Kishwaukee Corridor offers free training to target drug trade Aug. 10-11

August 3, 2011

Staff Report

Rockford’s Kishwaukee Corridor Weed and Seed will offer two days of free training by a Community Anti-Drug Coalitions of America (CADCA) team from 8:30 a.m. to 5:30 p.m., Wednesday and Thursday, Aug. 10-11.

The training sessions will be at Benson Stone Company, 1100 11th St., Rockford. The sessions are free to participants, and include breakfast and lunch.

Register by calling Dana Hoefle, Kishwaukee Corridor Weed and Seed program coordinator, at (815) 703-8976 or e-mailing dhoefle@wchd.org.

At the end of the training, the community will have a customized strategic plan of action to deal with the key issues identified by participants.

An innovative way to make these large-scale community behavior shifts is to employ adjudication and law enforcement strategies in strict, strategic and creative ways. One strategy communities have adopted is to have citizens and neighbors use civil law procedures as nuisance abatement strategies.

By using civil law policies, citizens, business owners and neighborhood groups can file civil law complaints in small claims court to address nuisances not covered by criminal laws. These strategies help citizens feel empowered to make change in their communities without relying solely on law enforcement and criminal proceedings.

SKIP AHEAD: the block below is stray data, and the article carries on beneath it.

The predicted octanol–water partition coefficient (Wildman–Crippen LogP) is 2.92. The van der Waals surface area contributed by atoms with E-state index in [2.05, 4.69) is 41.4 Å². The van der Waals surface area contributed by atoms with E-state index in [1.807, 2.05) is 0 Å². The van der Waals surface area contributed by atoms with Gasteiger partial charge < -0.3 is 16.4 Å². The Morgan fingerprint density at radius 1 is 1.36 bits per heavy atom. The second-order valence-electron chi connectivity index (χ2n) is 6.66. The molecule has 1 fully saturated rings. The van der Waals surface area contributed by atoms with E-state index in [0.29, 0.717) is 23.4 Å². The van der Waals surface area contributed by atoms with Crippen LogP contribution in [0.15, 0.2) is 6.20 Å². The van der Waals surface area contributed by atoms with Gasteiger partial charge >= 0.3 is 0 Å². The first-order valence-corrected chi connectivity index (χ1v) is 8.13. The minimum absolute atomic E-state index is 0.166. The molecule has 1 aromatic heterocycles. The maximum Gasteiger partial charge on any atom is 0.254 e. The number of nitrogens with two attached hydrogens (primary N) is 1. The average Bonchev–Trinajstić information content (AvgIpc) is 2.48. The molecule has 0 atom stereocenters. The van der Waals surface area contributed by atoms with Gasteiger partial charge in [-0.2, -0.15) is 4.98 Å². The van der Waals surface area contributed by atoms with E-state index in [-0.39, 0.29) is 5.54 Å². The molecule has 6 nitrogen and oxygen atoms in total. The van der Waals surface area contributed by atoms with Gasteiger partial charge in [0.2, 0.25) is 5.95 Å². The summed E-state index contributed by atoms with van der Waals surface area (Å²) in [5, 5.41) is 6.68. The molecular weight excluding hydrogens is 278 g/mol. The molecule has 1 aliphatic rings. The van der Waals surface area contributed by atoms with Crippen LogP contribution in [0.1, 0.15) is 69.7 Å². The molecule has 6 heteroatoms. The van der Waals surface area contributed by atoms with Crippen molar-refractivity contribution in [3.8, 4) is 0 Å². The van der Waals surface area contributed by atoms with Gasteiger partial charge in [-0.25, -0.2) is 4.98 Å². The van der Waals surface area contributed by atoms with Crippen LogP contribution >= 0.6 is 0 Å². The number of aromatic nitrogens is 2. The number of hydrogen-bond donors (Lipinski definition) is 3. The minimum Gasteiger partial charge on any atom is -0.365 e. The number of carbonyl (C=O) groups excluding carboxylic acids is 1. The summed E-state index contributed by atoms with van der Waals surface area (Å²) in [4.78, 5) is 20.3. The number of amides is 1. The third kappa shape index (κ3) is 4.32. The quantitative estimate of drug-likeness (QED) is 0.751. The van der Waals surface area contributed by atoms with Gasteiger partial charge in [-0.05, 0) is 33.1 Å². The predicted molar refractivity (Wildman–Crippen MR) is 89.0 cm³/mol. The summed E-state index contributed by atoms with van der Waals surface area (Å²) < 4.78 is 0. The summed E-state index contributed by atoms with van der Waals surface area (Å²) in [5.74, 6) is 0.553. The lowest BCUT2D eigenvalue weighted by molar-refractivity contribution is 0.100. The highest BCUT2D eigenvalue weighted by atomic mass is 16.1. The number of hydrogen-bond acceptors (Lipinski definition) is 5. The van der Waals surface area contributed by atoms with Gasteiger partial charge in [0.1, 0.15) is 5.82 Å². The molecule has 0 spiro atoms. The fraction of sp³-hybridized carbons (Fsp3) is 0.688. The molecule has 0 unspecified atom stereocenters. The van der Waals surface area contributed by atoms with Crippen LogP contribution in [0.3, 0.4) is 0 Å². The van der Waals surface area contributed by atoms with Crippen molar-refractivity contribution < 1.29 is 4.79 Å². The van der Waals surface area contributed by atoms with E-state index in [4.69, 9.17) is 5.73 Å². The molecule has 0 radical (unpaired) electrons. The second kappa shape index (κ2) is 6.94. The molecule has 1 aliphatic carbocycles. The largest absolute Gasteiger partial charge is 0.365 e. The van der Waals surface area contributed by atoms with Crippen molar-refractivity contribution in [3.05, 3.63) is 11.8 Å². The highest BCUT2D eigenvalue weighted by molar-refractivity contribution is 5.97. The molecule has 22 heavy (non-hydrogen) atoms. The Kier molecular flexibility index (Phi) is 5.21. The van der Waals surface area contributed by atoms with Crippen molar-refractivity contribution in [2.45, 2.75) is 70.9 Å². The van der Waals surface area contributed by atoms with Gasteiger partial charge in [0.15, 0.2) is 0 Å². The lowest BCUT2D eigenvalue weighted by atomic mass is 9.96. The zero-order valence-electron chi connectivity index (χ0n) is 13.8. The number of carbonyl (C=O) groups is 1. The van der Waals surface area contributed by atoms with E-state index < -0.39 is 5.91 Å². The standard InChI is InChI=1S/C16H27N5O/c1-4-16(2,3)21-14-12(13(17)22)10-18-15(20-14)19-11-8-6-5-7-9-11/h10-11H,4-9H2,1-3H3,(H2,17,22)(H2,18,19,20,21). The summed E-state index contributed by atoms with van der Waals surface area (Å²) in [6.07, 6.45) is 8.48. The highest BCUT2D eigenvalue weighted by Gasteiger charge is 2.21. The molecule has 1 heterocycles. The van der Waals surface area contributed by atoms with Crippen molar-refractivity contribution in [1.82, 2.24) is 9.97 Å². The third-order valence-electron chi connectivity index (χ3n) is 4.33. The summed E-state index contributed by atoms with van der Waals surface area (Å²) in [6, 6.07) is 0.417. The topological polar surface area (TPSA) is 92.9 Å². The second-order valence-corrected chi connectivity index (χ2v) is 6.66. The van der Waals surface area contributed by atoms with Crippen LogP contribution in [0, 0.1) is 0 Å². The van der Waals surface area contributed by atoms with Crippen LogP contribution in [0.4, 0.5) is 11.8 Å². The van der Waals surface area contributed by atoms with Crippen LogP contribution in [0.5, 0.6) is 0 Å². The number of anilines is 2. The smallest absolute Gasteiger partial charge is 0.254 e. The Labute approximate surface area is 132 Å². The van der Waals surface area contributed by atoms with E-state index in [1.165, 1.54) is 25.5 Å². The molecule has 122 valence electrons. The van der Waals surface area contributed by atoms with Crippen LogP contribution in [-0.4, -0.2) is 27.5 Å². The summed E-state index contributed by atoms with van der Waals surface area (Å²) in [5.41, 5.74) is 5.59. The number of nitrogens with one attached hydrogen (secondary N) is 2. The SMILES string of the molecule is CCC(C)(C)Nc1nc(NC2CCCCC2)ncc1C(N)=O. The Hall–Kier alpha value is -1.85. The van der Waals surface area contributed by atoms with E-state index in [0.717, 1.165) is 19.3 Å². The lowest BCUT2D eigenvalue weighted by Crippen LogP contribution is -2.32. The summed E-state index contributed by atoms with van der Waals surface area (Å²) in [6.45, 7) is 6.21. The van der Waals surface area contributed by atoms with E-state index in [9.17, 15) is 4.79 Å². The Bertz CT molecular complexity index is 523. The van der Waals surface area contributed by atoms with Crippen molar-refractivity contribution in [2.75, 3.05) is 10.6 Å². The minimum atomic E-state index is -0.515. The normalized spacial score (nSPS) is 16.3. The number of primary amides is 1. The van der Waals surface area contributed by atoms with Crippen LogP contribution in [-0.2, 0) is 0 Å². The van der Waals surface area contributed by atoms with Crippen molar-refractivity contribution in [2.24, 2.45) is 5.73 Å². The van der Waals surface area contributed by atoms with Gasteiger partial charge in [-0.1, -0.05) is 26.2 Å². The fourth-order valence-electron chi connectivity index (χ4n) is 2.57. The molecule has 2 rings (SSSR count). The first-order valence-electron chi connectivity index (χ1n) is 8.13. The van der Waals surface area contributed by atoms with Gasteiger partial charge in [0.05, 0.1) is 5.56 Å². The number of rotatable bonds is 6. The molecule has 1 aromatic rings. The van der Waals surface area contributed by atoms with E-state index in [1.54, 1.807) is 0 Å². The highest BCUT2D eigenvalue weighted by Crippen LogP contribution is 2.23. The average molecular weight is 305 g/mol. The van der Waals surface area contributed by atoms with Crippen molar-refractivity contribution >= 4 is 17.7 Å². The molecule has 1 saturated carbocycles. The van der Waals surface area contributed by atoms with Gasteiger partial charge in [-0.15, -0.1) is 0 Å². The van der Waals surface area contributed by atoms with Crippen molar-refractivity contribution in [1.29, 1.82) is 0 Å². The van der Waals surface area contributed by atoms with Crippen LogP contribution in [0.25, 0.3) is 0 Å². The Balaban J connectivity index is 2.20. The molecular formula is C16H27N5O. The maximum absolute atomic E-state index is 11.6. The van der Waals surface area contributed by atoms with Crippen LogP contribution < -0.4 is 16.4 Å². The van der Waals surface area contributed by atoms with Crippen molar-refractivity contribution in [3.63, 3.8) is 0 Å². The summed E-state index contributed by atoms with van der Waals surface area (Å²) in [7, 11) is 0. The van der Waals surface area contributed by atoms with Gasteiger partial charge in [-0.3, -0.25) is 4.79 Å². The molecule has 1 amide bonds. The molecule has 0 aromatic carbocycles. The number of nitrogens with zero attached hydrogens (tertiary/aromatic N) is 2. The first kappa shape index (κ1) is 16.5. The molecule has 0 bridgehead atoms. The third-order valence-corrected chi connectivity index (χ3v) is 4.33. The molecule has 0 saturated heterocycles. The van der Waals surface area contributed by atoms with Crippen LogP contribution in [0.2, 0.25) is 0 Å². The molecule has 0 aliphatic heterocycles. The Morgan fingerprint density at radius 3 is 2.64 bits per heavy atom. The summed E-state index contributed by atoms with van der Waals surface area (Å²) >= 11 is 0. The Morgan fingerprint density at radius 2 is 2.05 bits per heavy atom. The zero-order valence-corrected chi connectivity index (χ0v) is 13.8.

This unique training opportunity will be led by Michael Sparks, a skilled CADCA trainer who has helped communities across the country better understand and employ these types of strategies. Sparks will be joined by Tony Pearsall and Bob Sampayan, two law enforcement colleagues who have been instrumental in using civil law procedures as nuisance abatement strategies in Vallejo, Calif.

These trainers come from other communities that also employ the Weed and Seed strategy, so they understand many of the unique issues in Rockford around the Kishwaukee Corridor. All community members are welcome to attend.

CADCA is the national membership organization representing more than 5,000 coalitions and their affiliates working to make America’s communities safe, healthy and drug-free. CADCA’s mission is to strengthen the capacity of community coalitions by providing technical assistance and training, public policy and advocacy, media strategies and marketing programs, conferences, and special events. Visit www.cadca.org.

From the Aug. 3-9, 2011, issue

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